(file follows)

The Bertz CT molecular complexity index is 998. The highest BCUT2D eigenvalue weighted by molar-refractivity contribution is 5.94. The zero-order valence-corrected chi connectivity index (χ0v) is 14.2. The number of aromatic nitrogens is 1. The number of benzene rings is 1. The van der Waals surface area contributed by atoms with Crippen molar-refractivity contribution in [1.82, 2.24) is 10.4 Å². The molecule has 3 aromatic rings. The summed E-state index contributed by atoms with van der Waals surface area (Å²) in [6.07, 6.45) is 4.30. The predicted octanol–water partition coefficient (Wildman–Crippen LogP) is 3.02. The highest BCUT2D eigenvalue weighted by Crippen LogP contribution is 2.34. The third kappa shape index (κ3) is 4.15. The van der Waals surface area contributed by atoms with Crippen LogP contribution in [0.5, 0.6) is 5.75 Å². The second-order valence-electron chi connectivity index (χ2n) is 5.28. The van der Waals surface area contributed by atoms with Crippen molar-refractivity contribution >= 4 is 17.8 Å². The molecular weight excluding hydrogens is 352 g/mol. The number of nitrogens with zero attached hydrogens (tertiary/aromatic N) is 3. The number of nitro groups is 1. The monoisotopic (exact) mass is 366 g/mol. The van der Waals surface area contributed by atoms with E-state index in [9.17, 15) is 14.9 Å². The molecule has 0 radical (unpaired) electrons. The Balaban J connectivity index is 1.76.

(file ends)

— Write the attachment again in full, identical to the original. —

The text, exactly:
The Bertz CT molecular complexity index is 998. The highest BCUT2D eigenvalue weighted by molar-refractivity contribution is 5.94. The zero-order valence-corrected chi connectivity index (χ0v) is 14.2. The number of aromatic nitrogens is 1. The number of benzene rings is 1. The van der Waals surface area contributed by atoms with Crippen molar-refractivity contribution in [1.82, 2.24) is 10.4 Å². The molecule has 3 aromatic rings. The summed E-state index contributed by atoms with van der Waals surface area (Å²) in [6.07, 6.45) is 4.30. The predicted octanol–water partition coefficient (Wildman–Crippen LogP) is 3.02. The highest BCUT2D eigenvalue weighted by Crippen LogP contribution is 2.34. The third kappa shape index (κ3) is 4.15. The van der Waals surface area contributed by atoms with Crippen LogP contribution in [0.5, 0.6) is 5.75 Å². The second-order valence-electron chi connectivity index (χ2n) is 5.28. The van der Waals surface area contributed by atoms with Crippen molar-refractivity contribution >= 4 is 17.8 Å². The molecular weight excluding hydrogens is 352 g/mol. The number of nitrogens with zero attached hydrogens (tertiary/aromatic N) is 3. The number of nitro groups is 1. The monoisotopic (exact) mass is 366 g/mol. The van der Waals surface area contributed by atoms with E-state index in [9.17, 15) is 14.9 Å². The molecule has 0 radical (unpaired) electrons. The Balaban J connectivity index is 1.76.